This unfortunate situation lends itself to serious contemplation of our current draconian marijuana laws. In Connecticut, as well as in Rhode Island, the possession of even a small amount of marijuana is considered a crime. Criminal convictions haunt individuals as a mark on their records, even if jail time is avoided. Many people will have a difficult time obtaining gainful employment, college admission or loans, and housing because of their record. Are these drastic results really justified for something as simple as possessing a small amount of a substance proven safer than alcohol?
Legislators in both Rhode Island and Connecticut have the opportunity this year to end the heavy-handed practice of labeling anyone a criminal for possession of a small amount of marijuana. Both states have bills pending that would decriminalize small amounts of marijuana, replacing the current criminal penalties with a more rational civil fine.
Finally, I would like to commend the minority leader for his subsequent bravery and honesty in addressing his entire chamber about this issue. He explained that prescription medications have caused severe side effects, and that marijuana alleviated bouts of pancreatitis, which put him into a coma for five days last November. I am glad he has found a medicine that helps alleviate his pain. Protecting patients, such as Rep. Watson, is why we worked so hard to pass Rhode Island‚Äôs medical marijuana law. Rhode Island‚Äôs law, for which Rep. Watson voted, includes protection from conviction for unregistered patients who have doctors‚Äô recommendations, as well as protection from arrest for those who register.
Our summertime fundraiser at the Playboy Mansion just got even more exciting. The Marijuana Policy Project and GreenLife Medical Systems present to you the¬†Liberty Belle Ball where freedom is beautiful and victory is our goal.
Join us on July 7, 2011, as we proclaim our liberty from propaganda and blind acceptance of the status quo. We’ll rally together to declare independence from our government‚Äôs shameful bias against cannabis as a medicine, an industrial fiber, and an alternative to alcohol.
The¬†Liberty Belle Ball is a celebratory show of force for common sense marijuana laws. Get your¬†tickets to the Ball today, before the price increases on Monday, May 16.¬†Visit¬†www.mpp.org/pb2011 for more details.
Part of the price of each ticket is tax-deductible, and 100% of the net proceeds will benefit our work to end marijuana prohibition in the U.S.‚Ä®¬†‚Ä®In other words, this is a win/win/win situation: You attend an unforgettable party, you receive a tax deduction, and you help change our nation’s absurd marijuana laws.
In addition to the Mansion’s famous attractions, the Ball will also feature a major music act, burlesque performances, patriotic body painting, a silent art auction featuring classic Marilyn Monroe pinup photographs, and many other delights.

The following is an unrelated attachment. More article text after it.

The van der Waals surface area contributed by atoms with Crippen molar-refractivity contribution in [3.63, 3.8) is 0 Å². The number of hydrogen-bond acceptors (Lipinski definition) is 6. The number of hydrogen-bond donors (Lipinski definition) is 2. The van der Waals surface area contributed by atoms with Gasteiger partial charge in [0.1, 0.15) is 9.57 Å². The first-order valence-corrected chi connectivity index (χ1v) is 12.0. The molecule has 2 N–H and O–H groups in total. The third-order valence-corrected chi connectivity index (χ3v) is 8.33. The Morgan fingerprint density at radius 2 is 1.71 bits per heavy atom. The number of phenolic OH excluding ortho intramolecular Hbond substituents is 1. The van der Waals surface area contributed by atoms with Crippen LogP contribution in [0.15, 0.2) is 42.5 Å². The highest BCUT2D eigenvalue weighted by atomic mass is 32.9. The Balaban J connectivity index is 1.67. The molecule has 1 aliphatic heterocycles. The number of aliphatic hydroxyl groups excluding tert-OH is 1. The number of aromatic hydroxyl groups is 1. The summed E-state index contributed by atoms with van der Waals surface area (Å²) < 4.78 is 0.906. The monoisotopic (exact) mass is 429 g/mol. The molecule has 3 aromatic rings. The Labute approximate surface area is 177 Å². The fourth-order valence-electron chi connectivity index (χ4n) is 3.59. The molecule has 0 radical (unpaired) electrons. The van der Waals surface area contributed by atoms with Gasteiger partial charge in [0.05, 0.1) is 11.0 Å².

Guests are encouraged to dress to impress. Those dressed as ‚Äúliberty belles‚ÄĚ will be eligible to enter a drawing for fabulous prizes.
If you are one of the many people that showed your friends, co-workers, and family the video of Columbia, Mo. SWAT officers raiding the home of Jonathan Whitworth and shooting his dogs immediately after kicking in the door, then you helped make a real difference for the people of Columbia and elsewhere.
This is a wonderful example of how information-sharing and public pressure can have a direct impact on the unjust and violent policies of the war on drugs. We have the power to change things for the better, and we have to use it. Simply sharing videos is not enough, however. We need to consistently engage anyone and everyone on the issues arising from the prohibition of marijuana, and keep doing so until the truth is impossible to ignore. This is a good start!
I‚Äôm starting to sound like a broken record. Yesterday, the DEA, assisted by local law enforcement, raided several Michigan medical marijuana businesses and arrested the owners. No information has been released since the investigation is ongoing.
This sounds awfully familiar. Last month, federal authorities cracked down on medical marijuana facilities in Montana and California. According to all available information, those raided were in compliance with state law and were legitimate businesses.
It seems that the DEA is going to continue taking an active role in investigating and prosecuting medical marijuana patients and caregivers, regardless of Justice Department direction to the contrary. While they are legally allowed to enforce federal law in states where medical marijuana is permitted, the current policy directs them to only do so if state law is being broken.
I‚Äôm left wondering why the DEA is involved if the people and organizations being targeted are operating within state law. If these ‚Äúcriminals‚ÄĚ are not following state law, why is it necessary to call in the feds? One would think local law enforcement is perfectly capable of enforcing their own state‚Äôs laws and wouldn‚Äôt want anyone nosing in on their jurisdiction. Could it be that some law enforcement and certain politicians see this as a way to impose extreme penalties on a group of people with whom they have personal and ideological problems?